Project Factsheet
Tools for » The China Culture and Development Partnership Framework
Project ID:00067155Description:MDGF-1692-G-CHN Culture and De
MDG Achievement Fund
Start Date *: 5 Nov 2007
MDGF Culture & Development
End Date*: 3 Mar 2012
Country: China Project Status: Financially Closed
  Participating Organization:   Multiple


The JP integrated culture into development specifically for China’s ethnic minority population (120 million, or 8% of the population), through a framework with two outcomes that are based on six main issues. The issues are: 1) strengthen government capacity and awareness at all levels to be sensitive to needs of ethnic minorities and recognize the importance of cultural diversity; 2) promote and make possible quality and culturally sensitive education for ethnic minority children; 3) support the creation of linguistically and culturally appropriate Mother and Child Health Care (MCH); 4) foster improved access to labour market; 5) strengthen the capacity of ethnic minorities to protect and use their cultural resources; 6) promote culturally-based economic growth, including tourism and ethnic crafts. The programme had a very broad scope ranging from governance to education, health, economic empowerment and preservation of the cultural heritage. The nexus was the preservation of culture in the context of sustainable economic development – or using culture as a tool to further the development process.

The programme has been able to reach the expected outcomes (in some cases in excess of the target indicators). Chief of these are the improvement of the inclusion of ethnic minorities through the capacity development of government officials and community leaders, but also through an educational component that promoted cultural sensitivity in schools, affecting teachers and students (and their families) alike. This has the potential to influence policies regarding minority education. Ethnic minorities also gained improved access to Maternal and Child Health Care services (MCH), and under this component matching funds were obtained from national partners.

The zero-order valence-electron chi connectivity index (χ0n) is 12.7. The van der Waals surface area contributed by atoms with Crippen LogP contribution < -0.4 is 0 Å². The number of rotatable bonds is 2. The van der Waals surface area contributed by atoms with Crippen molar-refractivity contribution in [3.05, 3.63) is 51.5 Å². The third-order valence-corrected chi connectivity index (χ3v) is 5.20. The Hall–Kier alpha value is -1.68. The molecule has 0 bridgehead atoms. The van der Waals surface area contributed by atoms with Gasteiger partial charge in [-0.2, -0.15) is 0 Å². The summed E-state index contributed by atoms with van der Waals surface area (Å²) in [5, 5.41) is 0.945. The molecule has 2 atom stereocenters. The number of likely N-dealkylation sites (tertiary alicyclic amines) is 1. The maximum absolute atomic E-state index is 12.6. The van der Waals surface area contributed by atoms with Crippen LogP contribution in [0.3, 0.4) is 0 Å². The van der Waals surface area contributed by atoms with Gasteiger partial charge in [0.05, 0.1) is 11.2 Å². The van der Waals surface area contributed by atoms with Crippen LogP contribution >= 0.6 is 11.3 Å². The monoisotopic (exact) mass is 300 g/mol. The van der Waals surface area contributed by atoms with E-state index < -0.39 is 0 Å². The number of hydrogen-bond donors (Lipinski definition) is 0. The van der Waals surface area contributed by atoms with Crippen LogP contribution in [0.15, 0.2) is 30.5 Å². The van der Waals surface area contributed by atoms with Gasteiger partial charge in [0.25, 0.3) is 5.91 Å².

Three mutually supportive components targeted the unequal access to employment for ethnic minorities. The JP included a range of services such as intensive training (for example in cultural tourism with 1,562 persons versus a target of 120), through the development of initiatives that used cultural traditions as a tool for improving income generation, or through the methodology of Start and Improve Your Business (SIYB) training that was rolled out in the crafts sector at the local level in two target areas and led to an increase in the job creation of 52%, with 63% for women.


Outcome 1:

The inclusion of ethnic minorities in cultural, socio-economic and political life strengthened through improved public policies and services.

Outcome achievements:

  •  Good governance (Output 1.1) targeted government representatives, civil society actors, and local community leaders, through training (864 out of a targeted 200 government officials, local People’s Congress officials, community leaders and civil society representatives) in culturally sensitive policy approaches towards ethnic minorities and has sought to formulate policy recommendations and create exchange platforms between and among local development stakeholders.  According to the final evaluation, community associations and platforms for exchange established have come to be highly regarded by both local government and communities. Important policy recommendations on culturally inclusive development for ethnic minorities have been formulated, and key messages integrated into development policy-making processes.
  • The Basic Education component (Output 1.2) aimed at introducing culturally sensitive approaches and materials for ethnic minority primary schoolchildren. All formal targets had been exceeded (100% compared to targeted 60%) in terms of ethnic minority children, teachers, principals, local and national policy makers benefited by child-sensitive school awareness programmes and culturally sensitive educational approaches. According to the final evaluation, major documentary results of this output are likely to have sustainable and long-term effects in affecting general policies towards minority education.